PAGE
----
2. ($$\mathbb{N}, +$$) is not a commutative group (even though addition is commutative and associative, and 0 is an identity element), because no nonzero element has a negative in $$\mathbb{N}$$.
3. ($$\mathbb{R}, −$$) is not a commutative group, because subtraction is not commutative: $$g − h$$ is usually not equal to $$h − g$$. (Another reason ($$\mathbb{R}, −$$) is not a commutative group is that subtraction is not associative: $$(g − h) − k$$ is usually not equal to $$g − (h − k)$$.)
4. ($$\mathbb{R}, \times$$) is not a commutative group (even though addition is commutative and associative, and 1 is an identity element for multiplication), because 0 does not have a “negative” or “multiplicative inverse”: there does not exist $$h \in \mathbb{R}$$, such that $$0 \times h = 1$$.

## Other Terminology.

Our condition to be an identity element is what is usually called a “right identity element.” For 0 to be an identity element, it should be true not only that $$g + 0 = g$$, but also that $$0 + g = g$$. However, the only binary operations of interest to us are commutative groups, where the second condition is also satisfied (see Exercise $$5.2.11(1)$$ below), so there is no need for us to make this distinction.

## Exercise $$5.2.5$$.

For the binary operation on $$\{\mathrm{a}, \mathrm{b}, \mathrm{c}, \mathrm{d}, \mathrm{e}, \mathrm{f}\}$$ in Example $$5.2.2(4)$$, verify that:

1. $$a$$ is an identity element, and
2. every element has a negative, namely: $$-\mathrm{a}=\mathrm{a},-\mathrm{b}=\mathrm{c},-\mathrm{c}=\mathrm{b},-\mathrm{d}=\mathrm{d},-\mathrm{e}=\mathrm{f}, -\mathrm{f}=\mathrm{e}$$.

The following result tells us that, instead of an identity element of a commutative group, we may speak of the identity element.

## Proposition $$5.2.6$$.

The identity element of any commutative group is unique.

Proof

Suppose 0 and $$\theta$$ are any identity elements of a commutative group ($$G, +$$). Then \begin{aligned} 0 &=0+\theta & &(\theta \text { is an identity element) }\\ &=\theta+0 & &(+\text { is commutative) }\\ &=\theta & &(0 \text { is an identity element). } \end{aligned}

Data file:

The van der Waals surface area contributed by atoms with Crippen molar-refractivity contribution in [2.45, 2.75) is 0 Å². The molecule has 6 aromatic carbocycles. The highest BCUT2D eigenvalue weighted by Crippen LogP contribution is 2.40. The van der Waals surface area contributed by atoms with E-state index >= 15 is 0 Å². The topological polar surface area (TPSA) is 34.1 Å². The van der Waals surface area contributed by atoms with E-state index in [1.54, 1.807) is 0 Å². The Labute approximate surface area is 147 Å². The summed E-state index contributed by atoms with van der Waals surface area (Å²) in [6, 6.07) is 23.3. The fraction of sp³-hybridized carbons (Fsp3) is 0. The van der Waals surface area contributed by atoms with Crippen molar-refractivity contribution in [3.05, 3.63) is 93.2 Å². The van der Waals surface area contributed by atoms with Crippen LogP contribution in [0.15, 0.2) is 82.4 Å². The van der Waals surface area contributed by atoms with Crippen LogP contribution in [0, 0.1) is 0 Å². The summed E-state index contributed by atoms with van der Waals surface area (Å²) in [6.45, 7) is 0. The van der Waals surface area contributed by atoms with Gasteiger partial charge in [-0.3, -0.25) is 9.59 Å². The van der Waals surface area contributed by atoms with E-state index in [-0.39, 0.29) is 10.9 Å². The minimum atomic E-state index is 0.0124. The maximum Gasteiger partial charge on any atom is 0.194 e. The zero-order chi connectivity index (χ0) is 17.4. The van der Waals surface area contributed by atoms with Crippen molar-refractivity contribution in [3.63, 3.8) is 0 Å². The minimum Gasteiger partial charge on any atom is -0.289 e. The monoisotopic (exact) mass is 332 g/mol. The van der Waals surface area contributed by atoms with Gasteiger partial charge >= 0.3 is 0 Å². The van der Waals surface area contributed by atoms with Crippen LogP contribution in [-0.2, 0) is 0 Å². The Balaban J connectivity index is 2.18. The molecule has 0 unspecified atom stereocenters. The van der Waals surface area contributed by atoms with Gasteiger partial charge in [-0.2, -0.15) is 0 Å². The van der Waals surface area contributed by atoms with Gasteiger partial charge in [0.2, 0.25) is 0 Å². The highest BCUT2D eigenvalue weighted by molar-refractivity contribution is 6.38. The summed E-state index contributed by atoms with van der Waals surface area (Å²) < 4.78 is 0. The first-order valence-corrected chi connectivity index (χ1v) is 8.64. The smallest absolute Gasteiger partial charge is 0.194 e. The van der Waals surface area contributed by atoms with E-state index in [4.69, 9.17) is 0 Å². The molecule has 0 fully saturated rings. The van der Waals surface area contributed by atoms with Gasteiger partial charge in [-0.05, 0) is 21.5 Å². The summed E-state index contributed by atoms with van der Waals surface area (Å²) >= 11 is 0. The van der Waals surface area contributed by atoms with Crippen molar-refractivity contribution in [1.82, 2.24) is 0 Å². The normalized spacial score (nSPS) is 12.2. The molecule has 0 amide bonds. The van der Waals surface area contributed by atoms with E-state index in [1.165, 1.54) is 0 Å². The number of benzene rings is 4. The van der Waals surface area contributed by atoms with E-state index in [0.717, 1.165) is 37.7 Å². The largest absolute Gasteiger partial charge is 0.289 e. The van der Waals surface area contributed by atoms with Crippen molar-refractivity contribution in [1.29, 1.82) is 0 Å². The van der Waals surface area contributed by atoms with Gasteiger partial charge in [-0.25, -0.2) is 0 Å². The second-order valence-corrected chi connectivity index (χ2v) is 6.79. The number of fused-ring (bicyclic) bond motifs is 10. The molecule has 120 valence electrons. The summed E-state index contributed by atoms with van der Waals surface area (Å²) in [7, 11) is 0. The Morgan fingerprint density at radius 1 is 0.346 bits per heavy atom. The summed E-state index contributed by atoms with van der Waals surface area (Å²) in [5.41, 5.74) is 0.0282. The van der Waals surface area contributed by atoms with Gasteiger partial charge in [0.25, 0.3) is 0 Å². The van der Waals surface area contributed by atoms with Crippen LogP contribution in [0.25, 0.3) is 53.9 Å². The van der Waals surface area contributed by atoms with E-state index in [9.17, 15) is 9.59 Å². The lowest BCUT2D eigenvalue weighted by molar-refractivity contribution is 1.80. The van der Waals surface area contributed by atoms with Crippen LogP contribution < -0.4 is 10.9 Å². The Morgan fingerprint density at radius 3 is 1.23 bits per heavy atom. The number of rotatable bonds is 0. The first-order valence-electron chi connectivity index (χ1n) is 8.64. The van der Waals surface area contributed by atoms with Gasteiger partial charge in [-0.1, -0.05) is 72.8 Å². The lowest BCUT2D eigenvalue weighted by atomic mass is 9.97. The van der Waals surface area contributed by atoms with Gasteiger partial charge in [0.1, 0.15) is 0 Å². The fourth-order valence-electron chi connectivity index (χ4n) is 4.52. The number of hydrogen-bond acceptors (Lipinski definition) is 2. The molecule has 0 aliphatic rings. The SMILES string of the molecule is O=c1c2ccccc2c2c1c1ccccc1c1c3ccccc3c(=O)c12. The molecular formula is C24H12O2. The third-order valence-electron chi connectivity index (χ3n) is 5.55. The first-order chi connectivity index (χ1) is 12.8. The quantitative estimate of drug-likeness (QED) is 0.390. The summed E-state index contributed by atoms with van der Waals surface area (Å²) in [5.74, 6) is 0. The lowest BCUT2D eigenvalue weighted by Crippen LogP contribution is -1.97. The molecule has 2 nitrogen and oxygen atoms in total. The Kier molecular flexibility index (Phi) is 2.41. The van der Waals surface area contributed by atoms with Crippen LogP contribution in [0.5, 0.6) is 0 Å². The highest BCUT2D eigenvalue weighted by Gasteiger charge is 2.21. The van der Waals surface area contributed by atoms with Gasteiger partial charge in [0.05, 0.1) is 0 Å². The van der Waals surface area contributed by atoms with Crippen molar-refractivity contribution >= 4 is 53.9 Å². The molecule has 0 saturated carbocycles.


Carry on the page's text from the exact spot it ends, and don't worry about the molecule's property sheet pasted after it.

Since 0 and $$\theta$$ are arbitrary identity elements of ($$G, +$$), this implies that all identity elements are equal to each other, so the identity element is unique (there is only one of them).

## Notation $$5.2.7$$.

In this section, the symbol 0 will always represent the identity element of whatever commutative group is under consideration.

Warning: This means that 0 will usually not represent the number zero. For example, in Example $$5.2.2(4)$$, we have $$0 = a$$.

Similarly, instead of a negative, we may speak of the negative of an element of $$G$$:

## Proposition $$5.2.8$$.

Let ($$G, +$$) be a commutative group. For each $$g \in G$$, the negative of $$g$$ is unique.

Proof

Suppose $$−g$$ and $$h$$ are any negatives of $$g$$. Then \begin{aligned} -g &=-g+0 & &(0 \text { is the identity element) }\\ &=-g+(g+h) & &(h \text { is a negative of } g) \\ &=(-g+g)+h & &(+\text { is associative }) \\ &=h+(g+(-g)) & &(+\text { is commutative) }\\ &=h+0 & &(-g \text { is a negative of } g) \\ &=h & &(0 \text { is the identity element). } \end{aligned}
Therefore, all negatives of $$g$$ are equal, so the negative is unique.

## Proposition $$5.2.9$$.

For every commutative group ($$G, +$$), we have $$−0 = 0$$.

Proof

Let $$g = 0$$. Then $$g$$ is the identity element, so $$0 + g = 0$$. By definition of the negative, this means that $$g = −0$$. Since $$g = 0$$, we conclude that $$0 = −0$$.

## Notation $$5.2.10$$.

Assume ($$G, +$$) is a commutative group. For $$g, h \in G$$, we use $$g − h$$ as an abbreviation for $$g + (−h)$$.

## Exercise $$5.2.11$$.

Assume ($$G, +$$) is a commutative group, and $$g, h \in G$$.
Carefully justify each step of your proofs, using only the axioms stated in Definition $$5.2.3$$. Do not assume any other properties of addition that you were taught in school.

1. Show $$0 + g = g$$.
2. Show $$(−g) + g = 0$$.
3. Show $$g − g = 0$$.
4. Show $$−(−g) = g$$.
5. Show $$(−g) + h = h − g$$.
6. Show $$(g − h) + h = g$$.

The associative law tells us that $$(g +h)+k = g + (h+k)$$. Therefore, we learn in elementary school to simply write $$g+h+k$$, because it does not matter where the parentheses go. Officially, the associative law In fact (as we also learn in elementary school), there is no need to include parentheses in any sum (even if it has more than three terms). Also, the commutative law tells us that $$g + h = h + g$$. We learn in elementary school that this allows us to rearrange the terms in a sum of any length, and the same is true for commutative groups. For example: $g_{1}+g_{2}+g_{3}+g_{4}+g_{5}=g_{4}+g_{3}+g_{1}+g_{5}+g_{2} .$